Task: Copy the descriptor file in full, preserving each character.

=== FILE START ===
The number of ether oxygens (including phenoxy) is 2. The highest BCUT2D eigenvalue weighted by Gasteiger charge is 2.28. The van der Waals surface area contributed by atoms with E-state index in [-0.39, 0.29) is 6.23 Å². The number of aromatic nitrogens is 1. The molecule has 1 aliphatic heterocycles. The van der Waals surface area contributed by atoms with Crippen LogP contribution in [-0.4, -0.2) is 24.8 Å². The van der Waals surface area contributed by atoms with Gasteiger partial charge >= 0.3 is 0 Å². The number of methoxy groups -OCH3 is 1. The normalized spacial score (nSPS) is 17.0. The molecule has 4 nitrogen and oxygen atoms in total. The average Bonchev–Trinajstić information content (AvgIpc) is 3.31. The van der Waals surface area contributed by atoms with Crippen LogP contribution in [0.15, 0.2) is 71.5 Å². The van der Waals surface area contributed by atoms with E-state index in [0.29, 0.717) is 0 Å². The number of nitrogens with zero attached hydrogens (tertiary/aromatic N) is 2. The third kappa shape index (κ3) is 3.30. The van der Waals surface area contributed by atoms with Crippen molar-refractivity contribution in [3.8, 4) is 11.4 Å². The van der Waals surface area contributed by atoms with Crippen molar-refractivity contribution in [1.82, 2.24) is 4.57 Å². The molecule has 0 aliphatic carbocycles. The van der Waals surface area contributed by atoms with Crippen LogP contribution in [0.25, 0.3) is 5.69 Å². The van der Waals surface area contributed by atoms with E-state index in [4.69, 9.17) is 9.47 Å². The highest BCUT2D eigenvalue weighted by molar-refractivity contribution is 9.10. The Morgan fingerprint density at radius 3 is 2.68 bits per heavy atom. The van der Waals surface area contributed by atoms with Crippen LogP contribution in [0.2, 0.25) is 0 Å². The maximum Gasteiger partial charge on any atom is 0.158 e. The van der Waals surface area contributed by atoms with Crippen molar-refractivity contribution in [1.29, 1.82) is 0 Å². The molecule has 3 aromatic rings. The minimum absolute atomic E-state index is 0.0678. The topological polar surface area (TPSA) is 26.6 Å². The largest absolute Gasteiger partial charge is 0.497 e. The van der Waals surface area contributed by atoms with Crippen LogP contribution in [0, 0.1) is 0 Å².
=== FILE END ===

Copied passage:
The number of ether oxygens (including phenoxy) is 2. The highest BCUT2D eigenvalue weighted by Gasteiger charge is 2.28. The van der Waals surface area contributed by atoms with E-state index in [-0.39, 0.29) is 6.23 Å². The number of aromatic nitrogens is 1. The molecule has 1 aliphatic heterocycles. The van der Waals surface area contributed by atoms with Crippen LogP contribution in [-0.4, -0.2) is 24.8 Å². The van der Waals surface area contributed by atoms with Gasteiger partial charge >= 0.3 is 0 Å². The number of methoxy groups -OCH3 is 1. The normalized spacial score (nSPS) is 17.0. The molecule has 4 nitrogen and oxygen atoms in total. The average Bonchev–Trinajstić information content (AvgIpc) is 3.31. The van der Waals surface area contributed by atoms with Crippen LogP contribution in [0.15, 0.2) is 71.5 Å². The van der Waals surface area contributed by atoms with E-state index in [0.29, 0.717) is 0 Å². The number of nitrogens with zero attached hydrogens (tertiary/aromatic N) is 2. The third kappa shape index (κ3) is 3.30. The van der Waals surface area contributed by atoms with Crippen molar-refractivity contribution in [3.8, 4) is 11.4 Å². The van der Waals surface area contributed by atoms with Crippen molar-refractivity contribution in [1.82, 2.24) is 4.57 Å². The molecule has 0 aliphatic carbocycles. The van der Waals surface area contributed by atoms with Crippen LogP contribution in [0.25, 0.3) is 5.69 Å². The van der Waals surface area contributed by atoms with E-state index in [4.69, 9.17) is 9.47 Å². The highest BCUT2D eigenvalue weighted by molar-refractivity contribution is 9.10. The Morgan fingerprint density at radius 3 is 2.68 bits per heavy atom. The van der Waals surface area contributed by atoms with Crippen LogP contribution in [0.2, 0.25) is 0 Å². The maximum Gasteiger partial charge on any atom is 0.158 e. The van der Waals surface area contributed by atoms with Crippen molar-refractivity contribution in [1.29, 1.82) is 0 Å². The molecule has 3 aromatic rings. The minimum absolute atomic E-state index is 0.0678. The topological polar surface area (TPSA) is 26.6 Å². The largest absolute Gasteiger partial charge is 0.497 e. The van der Waals surface area contributed by atoms with Crippen LogP contribution in [0, 0.1) is 0 Å².